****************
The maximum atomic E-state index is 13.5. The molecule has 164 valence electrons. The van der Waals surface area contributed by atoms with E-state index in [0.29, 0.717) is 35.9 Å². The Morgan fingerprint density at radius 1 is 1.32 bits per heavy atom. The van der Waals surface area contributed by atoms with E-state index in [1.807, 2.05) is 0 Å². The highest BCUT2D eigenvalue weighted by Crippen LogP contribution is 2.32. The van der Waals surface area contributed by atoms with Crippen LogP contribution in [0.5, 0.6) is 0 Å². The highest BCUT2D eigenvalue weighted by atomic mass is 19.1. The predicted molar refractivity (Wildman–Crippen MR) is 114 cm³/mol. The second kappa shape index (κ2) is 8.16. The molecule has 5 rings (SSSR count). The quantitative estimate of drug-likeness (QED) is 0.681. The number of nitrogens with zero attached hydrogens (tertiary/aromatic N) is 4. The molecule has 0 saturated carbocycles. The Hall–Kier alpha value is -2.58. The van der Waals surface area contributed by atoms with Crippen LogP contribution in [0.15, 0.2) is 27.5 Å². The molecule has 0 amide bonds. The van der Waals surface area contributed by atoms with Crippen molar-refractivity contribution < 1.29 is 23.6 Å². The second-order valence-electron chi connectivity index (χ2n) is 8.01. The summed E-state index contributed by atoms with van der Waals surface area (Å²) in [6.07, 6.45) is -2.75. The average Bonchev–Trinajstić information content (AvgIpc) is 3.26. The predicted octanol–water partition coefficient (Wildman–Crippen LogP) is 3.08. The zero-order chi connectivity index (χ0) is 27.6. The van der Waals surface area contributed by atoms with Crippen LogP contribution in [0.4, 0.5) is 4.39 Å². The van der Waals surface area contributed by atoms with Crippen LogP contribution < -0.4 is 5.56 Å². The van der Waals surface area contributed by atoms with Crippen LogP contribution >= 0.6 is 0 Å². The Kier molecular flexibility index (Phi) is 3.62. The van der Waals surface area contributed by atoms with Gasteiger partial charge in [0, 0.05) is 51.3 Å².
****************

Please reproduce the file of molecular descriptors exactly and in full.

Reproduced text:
The maximum atomic E-state index is 13.5. The molecule has 164 valence electrons. The van der Waals surface area contributed by atoms with E-state index in [0.29, 0.717) is 35.9 Å². The Morgan fingerprint density at radius 1 is 1.32 bits per heavy atom. The van der Waals surface area contributed by atoms with E-state index in [1.807, 2.05) is 0 Å². The highest BCUT2D eigenvalue weighted by Crippen LogP contribution is 2.32. The van der Waals surface area contributed by atoms with Crippen LogP contribution in [0.5, 0.6) is 0 Å². The highest BCUT2D eigenvalue weighted by atomic mass is 19.1. The predicted molar refractivity (Wildman–Crippen MR) is 114 cm³/mol. The second kappa shape index (κ2) is 8.16. The molecule has 5 rings (SSSR count). The quantitative estimate of drug-likeness (QED) is 0.681. The number of nitrogens with zero attached hydrogens (tertiary/aromatic N) is 4. The molecule has 0 saturated carbocycles. The Hall–Kier alpha value is -2.58. The van der Waals surface area contributed by atoms with Crippen LogP contribution in [0.15, 0.2) is 27.5 Å². The molecule has 0 amide bonds. The van der Waals surface area contributed by atoms with Crippen molar-refractivity contribution < 1.29 is 23.6 Å². The second-order valence-electron chi connectivity index (χ2n) is 8.01. The summed E-state index contributed by atoms with van der Waals surface area (Å²) in [6.07, 6.45) is -2.75. The average Bonchev–Trinajstić information content (AvgIpc) is 3.26. The predicted octanol–water partition coefficient (Wildman–Crippen LogP) is 3.08. The zero-order chi connectivity index (χ0) is 27.6. The van der Waals surface area contributed by atoms with Crippen LogP contribution in [0.4, 0.5) is 4.39 Å². The van der Waals surface area contributed by atoms with Crippen LogP contribution < -0.4 is 5.56 Å². The van der Waals surface area contributed by atoms with Crippen LogP contribution >= 0.6 is 0 Å². The Kier molecular flexibility index (Phi) is 3.62. The van der Waals surface area contributed by atoms with Gasteiger partial charge in [0, 0.05) is 51.3 Å².